English version

amiss

From Longman Dictionary of Contemporary Englishamissa‧miss1 /Ι™ΛˆmΙͺs/ adjective [not before noun] πŸ”Š πŸ”Š PROBLEMif something is amiss, there is a problem syn wrong πŸ”Š Elsa continued as if nothing was amiss.amiss with/in πŸ”Š There’s something amiss in their relationship.
Examples from the Corpus
amissβ€’ He had never been afraid or apprehensive before, but now he realised that something was amiss.β€’ I went out on to the roof to have a look and at first I could see nothing amiss.β€’ The workers decided to investigate the carriages, to see what was amiss.β€’ Even the hounds sensed something was amiss and became still, tails pressed between hind legs, watching.β€’ The right brain noted something amiss ... Meanwhile, Yeremi's logical tech-side dreamed.amiss with/inβ€’ There was also a pair of blue-rimmed glasses which Dame Edna Everage wouldn't have looked amiss in.β€’ The film has its rough patches: particularly the implausible speed with which Jeanne catches on to something being amiss with Mika.β€’ Like Toulmin, Taylor believes there is something amiss in our modern disconnection from nature.β€’ She was the incarnation of everything that had gone amiss in Sylvie's own life.β€’ The first step is to notice that something is amiss in the way the child learns and behaves in school.β€’ A bit of patience will not go amiss in this area either: what one sows another reaps.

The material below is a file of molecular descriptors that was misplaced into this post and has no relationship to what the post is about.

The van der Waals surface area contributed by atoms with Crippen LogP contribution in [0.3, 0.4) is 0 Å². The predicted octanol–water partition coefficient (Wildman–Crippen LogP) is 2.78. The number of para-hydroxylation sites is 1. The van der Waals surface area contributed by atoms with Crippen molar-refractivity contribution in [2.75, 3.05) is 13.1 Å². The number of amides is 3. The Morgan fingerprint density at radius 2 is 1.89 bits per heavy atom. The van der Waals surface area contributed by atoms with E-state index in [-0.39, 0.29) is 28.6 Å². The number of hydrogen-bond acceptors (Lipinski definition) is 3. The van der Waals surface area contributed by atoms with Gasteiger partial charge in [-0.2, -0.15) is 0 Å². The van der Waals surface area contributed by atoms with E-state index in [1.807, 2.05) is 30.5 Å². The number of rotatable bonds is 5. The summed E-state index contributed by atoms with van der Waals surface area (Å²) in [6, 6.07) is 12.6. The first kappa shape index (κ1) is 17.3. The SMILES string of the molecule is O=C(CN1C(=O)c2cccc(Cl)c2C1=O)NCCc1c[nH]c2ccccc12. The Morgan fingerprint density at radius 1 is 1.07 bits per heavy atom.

amissamiss2 adverb British English πŸ”Š πŸ”Š 1 β†’ something would not come/go amiss2 β†’ take something amiss
Examples from the Corpus
amissβ€’ Begging you will not take it amiss I shall ever be your dutiful servant.β€’ There was also a pair of blue-rimmed glasses which Dame Edna Everage wouldn't have looked amiss in.
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